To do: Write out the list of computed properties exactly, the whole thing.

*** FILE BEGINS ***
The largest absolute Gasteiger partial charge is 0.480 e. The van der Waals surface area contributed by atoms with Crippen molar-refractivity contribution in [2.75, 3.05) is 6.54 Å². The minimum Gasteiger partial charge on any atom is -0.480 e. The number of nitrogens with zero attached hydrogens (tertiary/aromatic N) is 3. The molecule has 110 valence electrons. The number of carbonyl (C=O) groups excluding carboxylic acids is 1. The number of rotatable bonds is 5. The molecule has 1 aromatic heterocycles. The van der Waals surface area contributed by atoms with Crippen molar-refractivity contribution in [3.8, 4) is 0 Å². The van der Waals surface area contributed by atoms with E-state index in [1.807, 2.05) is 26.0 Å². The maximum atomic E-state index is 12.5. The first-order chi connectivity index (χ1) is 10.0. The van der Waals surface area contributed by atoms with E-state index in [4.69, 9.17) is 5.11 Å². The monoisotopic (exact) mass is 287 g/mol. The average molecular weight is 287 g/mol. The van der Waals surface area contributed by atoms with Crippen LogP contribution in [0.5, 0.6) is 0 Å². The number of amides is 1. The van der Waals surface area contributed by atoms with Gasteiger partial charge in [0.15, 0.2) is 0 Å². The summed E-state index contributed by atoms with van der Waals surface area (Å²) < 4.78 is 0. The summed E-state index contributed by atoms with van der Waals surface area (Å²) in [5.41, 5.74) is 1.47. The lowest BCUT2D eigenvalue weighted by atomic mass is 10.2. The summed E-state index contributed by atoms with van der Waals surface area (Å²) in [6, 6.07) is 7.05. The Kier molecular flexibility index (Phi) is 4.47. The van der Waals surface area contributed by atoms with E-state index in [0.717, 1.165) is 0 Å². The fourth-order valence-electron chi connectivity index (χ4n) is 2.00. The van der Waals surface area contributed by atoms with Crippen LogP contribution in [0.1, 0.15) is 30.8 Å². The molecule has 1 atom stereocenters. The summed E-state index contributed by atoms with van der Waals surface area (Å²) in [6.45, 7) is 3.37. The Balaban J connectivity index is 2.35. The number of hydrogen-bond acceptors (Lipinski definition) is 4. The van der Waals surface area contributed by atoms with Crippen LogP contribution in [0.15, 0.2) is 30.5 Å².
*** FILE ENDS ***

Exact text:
The largest absolute Gasteiger partial charge is 0.480 e. The van der Waals surface area contributed by atoms with Crippen molar-refractivity contribution in [2.75, 3.05) is 6.54 Å². The minimum Gasteiger partial charge on any atom is -0.480 e. The number of nitrogens with zero attached hydrogens (tertiary/aromatic N) is 3. The molecule has 110 valence electrons. The number of carbonyl (C=O) groups excluding carboxylic acids is 1. The number of rotatable bonds is 5. The molecule has 1 aromatic heterocycles. The van der Waals surface area contributed by atoms with Crippen molar-refractivity contribution in [3.8, 4) is 0 Å². The van der Waals surface area contributed by atoms with E-state index in [1.807, 2.05) is 26.0 Å². The maximum atomic E-state index is 12.5. The first-order chi connectivity index (χ1) is 10.0. The van der Waals surface area contributed by atoms with E-state index in [4.69, 9.17) is 5.11 Å². The monoisotopic (exact) mass is 287 g/mol. The average molecular weight is 287 g/mol. The van der Waals surface area contributed by atoms with Crippen LogP contribution in [0.5, 0.6) is 0 Å². The number of amides is 1. The van der Waals surface area contributed by atoms with Gasteiger partial charge in [0.15, 0.2) is 0 Å². The summed E-state index contributed by atoms with van der Waals surface area (Å²) < 4.78 is 0. The summed E-state index contributed by atoms with van der Waals surface area (Å²) in [5.41, 5.74) is 1.47. The lowest BCUT2D eigenvalue weighted by atomic mass is 10.2. The summed E-state index contributed by atoms with van der Waals surface area (Å²) in [6, 6.07) is 7.05. The Kier molecular flexibility index (Phi) is 4.47. The van der Waals surface area contributed by atoms with E-state index in [0.717, 1.165) is 0 Å². The fourth-order valence-electron chi connectivity index (χ4n) is 2.00. The van der Waals surface area contributed by atoms with Crippen LogP contribution in [0.1, 0.15) is 30.8 Å². The molecule has 1 atom stereocenters. The summed E-state index contributed by atoms with van der Waals surface area (Å²) in [6.45, 7) is 3.37. The Balaban J connectivity index is 2.35. The number of hydrogen-bond acceptors (Lipinski definition) is 4. The van der Waals surface area contributed by atoms with Crippen LogP contribution in [0.15, 0.2) is 30.5 Å².